It’s can be a scary proposition. Nerve-wracking, even.
It’s really the moment of truth, isn’t?
Picking up the phone to ask for a visit can be quite scary. So is writing an email asking for a visit. That’s when so many people chicken out, and I don’t blame them!
Here are two ideas that make it not quite so scary:
– Your donor is probably not a “cold” prospect, right?
Remember this about the person (donor) you are visiting.
She’s really a bit “warm” isn’t she?
She’s probably already given a bit. She’s a bit involved.
So you know that she likes your organization and your cause.
Then it’s not so very scary to to visit her to see if she wants to engage more with your nonprofit.
– You are really after a relationship, not money anyway.
Why do you want to see her?
You want to build a relationship. You want to check in with her.
You want to find out her hot buttons. You want to develop her enthusiasm for your cause.
You are NOT planning to make a presentation or make a pitch.
Remember – your donor gets to do most of the talking – not you!
Then it’s not so scary — if you really just want to make friends with her and develop a long term relationship.
So if you want to get the appointment with a major gift prospect, make the stakes low.
Make it friendly.
So now that you have lowered the fear factor, let’s see how to get in the door.
Here are 5 ideas that will help you get the appointment with a major gift prospect.
1. Thank you and report back visit.
This is by far the easiest call to make.
If your donor has already given, she might really like to know what impact her gift made.
It’s also nice for the donor – because she knows that you are not going to be asking for money.
The stakes are low.
And the potential for each party to enjoy herself is high.
Here’s what you say over the phone:
“Ms. Donor, you have been so wonderful to support us. I’d love to come by and share our results with you. Thanks for making all this happen!
What donor would not be happy to have that visit?
2. Advice Visit.
Advice visits are my absolute favorite way to get the appointment with a major gift prospect.
They are low pressure, very enjoyable, and usually yield tons of info.
Here’s what you say when you pick up the phone:
“We are working on a new, big project. I’d love to see what you think of it.”
“I have something up my sleeve, can I come by and pick your brain?”
“We are thinking of xxxx initiative. I’d love to get your impressions of this plan.”
You have to remember that big donors like to dole out the advice.
They are much more willing to see you IF they know they get to do the talking.
Then they know it will not be a boring visit!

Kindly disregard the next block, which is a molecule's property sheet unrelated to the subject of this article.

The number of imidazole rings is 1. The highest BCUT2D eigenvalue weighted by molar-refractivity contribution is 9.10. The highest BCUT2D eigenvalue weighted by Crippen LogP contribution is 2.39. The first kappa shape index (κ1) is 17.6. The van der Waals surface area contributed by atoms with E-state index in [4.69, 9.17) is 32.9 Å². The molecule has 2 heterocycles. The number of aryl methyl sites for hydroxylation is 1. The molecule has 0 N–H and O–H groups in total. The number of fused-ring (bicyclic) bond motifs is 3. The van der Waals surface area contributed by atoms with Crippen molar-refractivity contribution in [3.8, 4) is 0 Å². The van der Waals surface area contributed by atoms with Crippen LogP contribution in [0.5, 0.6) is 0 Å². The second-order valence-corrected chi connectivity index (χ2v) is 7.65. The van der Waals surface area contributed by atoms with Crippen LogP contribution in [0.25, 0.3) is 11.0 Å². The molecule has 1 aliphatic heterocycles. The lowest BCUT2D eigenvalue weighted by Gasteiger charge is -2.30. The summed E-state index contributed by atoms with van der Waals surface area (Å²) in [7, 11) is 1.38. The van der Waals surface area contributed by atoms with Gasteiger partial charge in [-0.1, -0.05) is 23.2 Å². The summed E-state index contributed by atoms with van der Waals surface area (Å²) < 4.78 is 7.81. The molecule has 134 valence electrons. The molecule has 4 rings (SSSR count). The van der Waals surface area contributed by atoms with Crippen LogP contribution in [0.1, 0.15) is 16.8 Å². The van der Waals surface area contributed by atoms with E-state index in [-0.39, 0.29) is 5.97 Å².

I’ve written a lot about advice visits: They can get you into any door in town.
If you want money, ask for advice. If you want advice, ask for money!
3. “You’ve been a donor for a while, I’d love to hear your story.”
Here’s the “get to know you as a donor” visit.
This is for a cool, or even cold call.
My friend, Eli Jordfald, Senior Major Gifts Director at the Lineberger Cancer Center at UNC-Chapel Hill, uses these next two strategies often.
“I understand you recently (attended a performance, visited our hospital, participated in a walk, helped in a project, were served by our organization – whatever fits here). . . . I’d love to hear about your personal experience.”
Just introduce yourself. Be warm and conversational.
“It’s my job to know our donors, and I’d love to hear about your experience and why you gave.”
Your donor just might have a burning story to tell you that she’d love to share. And she may welcome getting more involved!
4. “Would you be interested in learning more?”
This, too, is for a cool call, with someone you don’t know well.
You may know that they are wealthy and generous, but you don’t know how interested they are.
You are calling someone who has recently visited or participated in your organization’s work.
Use this along with the “Get to Know You” visit idea.
This question is nice because it’s all about the donor, and the donor’s wishes.
All you can do is inquire and let the donor react.
5. “I have an idea I’d like to run by you.”
This is nice when you already have a relationship with the prospect, but they are hard to reach.
One of my favorite clients has a couple of very key prospects who are world travelers, big business people, and very difficult to get in front of.
Yesterday, I was helping develop some strategies to stay in front of these very important prospects.
I told me client to try this:
“I have an idea I want to run by you.”
This sounds intriguing. It feels interesting. And it seems important.
She needs to be charming, and to make her donor feel like visiting with her is pleasant and fun.
That way he’ll make the time!
Bottom Line: Get the Appointment with A Major Gift Prospect
It really doesn’t have to be so scary.
One thing: some donors will simply not want to engage with you and that is perfectly ok.
Bless and release them. Go on to see the people who DO want a relationship. :)
Want more help getting in the door and closing major gifts?
Then join my next Major Gifts Coaching and Mentoring group.
You’ll have training and coaching on what to do and say. And you”ll have direct access to me. We can get your leaders and board trained to help major gift fundraising.
And your organization can finally start to bring in the major gifts that are really out there for you!
I’d love to be your major gift mentor next year.
Find out more here. Let’s hop on the phone to see if this is a fit for your organization.
And join my Q and A session about Major Gift Coaching with me on Tuesday at 2pm ET. Let’s have some fun and make it happen for you and your team!